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Discuss the Way on How an Offer Can Be Terminated

Info: 2837 words (11 pages) Law Essay
Published: 12th Aug 2019

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Jurisdiction(s): International Law


The requirement of intention to create legal relations in contract law is aimed at sifting out cases which are not really appropriate for court action. Not every agreement leads to a binding contract which can be enforced through the courts. For example you may have an agreement to meet a friend at a pub. You may have a moral duty to honour that agreement but not a legal duty to do so. This is because in general the parties to such agreement do not intend to be legally bound and the law seeks to mirror the party’s wishes. In order to determine which agreements are legally binding and have an intention to create legal relationship, the law draws a distinction between social and domestic agreements and agreements made in a commercial context.

(page 153) as per Sukys explanation “ he says an offer is proposal made by one party (offeror) to another (offered) indicating a willingness to enter a contract, and Jenety Says an refrain from performing some specified act in the future (page 201)

While Elliott and Quinn Agnes that a communication will be treated as an offer if it indicates the terms on which the offeror is prepared to make a contract e.g. such as the prices of goods for sales and gives a clear indication that the offeror intends to bound by those terms if they are accepted by the offeree an offer can also be implied from a conduct e.g. taking goods to the cash desk is a super market which is implied to buy those goods.

(Page 9)


An offer is an indication / proposal indicating the terms from one person (offeror) communicated to a another person (offeree) that is willing to do accept or refrain from doing a specified act, as per above mentioned authors.

An offer can be terminated due to the following factors

Offer can be terminated when offeree rejects and expresses refusal to accept offer rejections take place when offeree communicated (Brown & Sukys page 144-146)

Offer can also be terminated through revocation the offer can call back of the offer before the offer is accepted.

Offer can also be automatic revocated when offer had definite time limit expires before the acceptance.

An offer can revocate by passing of time limit set passes due to reasonable length of time, time element is determined through surrounds and circumstances, perishable goods, price fluctuation, supply and demand factors.

Death or insanity can also revoke an offer that has not been accepted, these two incidents preclude the possibility of a meeting of the mind.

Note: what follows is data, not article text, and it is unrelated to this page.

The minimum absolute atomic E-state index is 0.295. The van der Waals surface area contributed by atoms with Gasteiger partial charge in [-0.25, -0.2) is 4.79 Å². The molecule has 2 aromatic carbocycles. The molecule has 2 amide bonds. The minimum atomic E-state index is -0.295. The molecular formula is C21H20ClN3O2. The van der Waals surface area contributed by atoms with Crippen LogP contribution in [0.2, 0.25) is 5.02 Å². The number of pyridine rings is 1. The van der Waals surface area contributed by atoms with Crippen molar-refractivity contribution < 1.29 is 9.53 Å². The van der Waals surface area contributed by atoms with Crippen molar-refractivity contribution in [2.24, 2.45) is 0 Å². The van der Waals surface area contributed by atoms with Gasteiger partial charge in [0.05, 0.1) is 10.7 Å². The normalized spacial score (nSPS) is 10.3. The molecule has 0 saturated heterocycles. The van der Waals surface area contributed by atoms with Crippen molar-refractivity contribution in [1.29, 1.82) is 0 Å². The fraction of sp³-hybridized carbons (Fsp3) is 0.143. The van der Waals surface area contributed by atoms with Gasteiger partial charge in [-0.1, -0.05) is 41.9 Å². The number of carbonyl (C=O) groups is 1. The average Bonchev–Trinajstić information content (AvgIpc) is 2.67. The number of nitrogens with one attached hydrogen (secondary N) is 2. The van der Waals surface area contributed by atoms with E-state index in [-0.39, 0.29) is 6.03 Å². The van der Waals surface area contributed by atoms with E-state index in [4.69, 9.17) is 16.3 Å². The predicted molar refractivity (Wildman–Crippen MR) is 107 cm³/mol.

Destruction of a subject matter related to an offer can also automatically revokes the offer can also automatically revokes the offer subsequent illegality restrictive legislation that would make performing an anticipate agreement illegal revocates an existing offer, any attempt of page (144-146) acceptance of such offers would be unenforceable.

Offer can be terminated by the action of the parties in any of the ways by revocation by rejection or counter offer. Offeror can reject the offer before accepted while inference can revoke original offer by simultaneous making new offer. Offers requires common law (the micro image rule) (Jentz page 201-220)

Failure of a precondition some offer are subjected to conditions if such conditions are in place (fulfilled) the offer lapsed e.g. I may offer to rent my house if I build the second house at the end of month (Eliott & Quinn (page 9-18).

Withdrawal of offer sometimes described as the revocation of an offer, both offeror and offeree can change their minds and withdraw of the offer or revoke (Elliott & Quinn page 9-18)

Counter offer also terminates the offer, interfering with the original offer the offeror might refuse. (Elliott & Quinn page 9-18) The JENTS Elliott, Quinn Brown and Sukys, “Offer can be terminated through the ways, the revocation, rejection and counter offer of the offer”

An offer does not stay valid forever. There are number of events in our daily life and as for as principles of contract are concerned, whose effect is to end the offer.

Termination of and offer is referred to by section 6 of the law of contract Act which reads as follows.

A proposal is revoked

a) By the communication of notice of revocation by the propose to the other party

b) By the lapse of time prescribed in such proposal for its acceptance.

c) By failure of the acceptor to fulfill a condition precedent to acceptance.

d) By death or insanity of the propose, if the fact of his death / insanity comes to the knowledge of the acceptor before acceptance 5.6 (d) of LCA.


e) Death

If the contract is a personal service or artistic performance with a particular individual involved, it comes to an end if that person dies.

If it is not an offer of a personal nature it may continue BRADBURY V MORGAN (1862)

f) Revocation

An offer can be revoked/ withdrawn at anytime before acceptance the offeror must tell the offeree as soon as the withdrawl has taken place CONFETTI RECORDS V WARNER MUSIC UK (2003)

It is important to note that an offer must be revoked by the person who has made it or it may also be revoked by the person who is authorized to act on his / her behalf.

The law of contract Act S.3 provides that Revocation of an offer must be done subject to the following rules.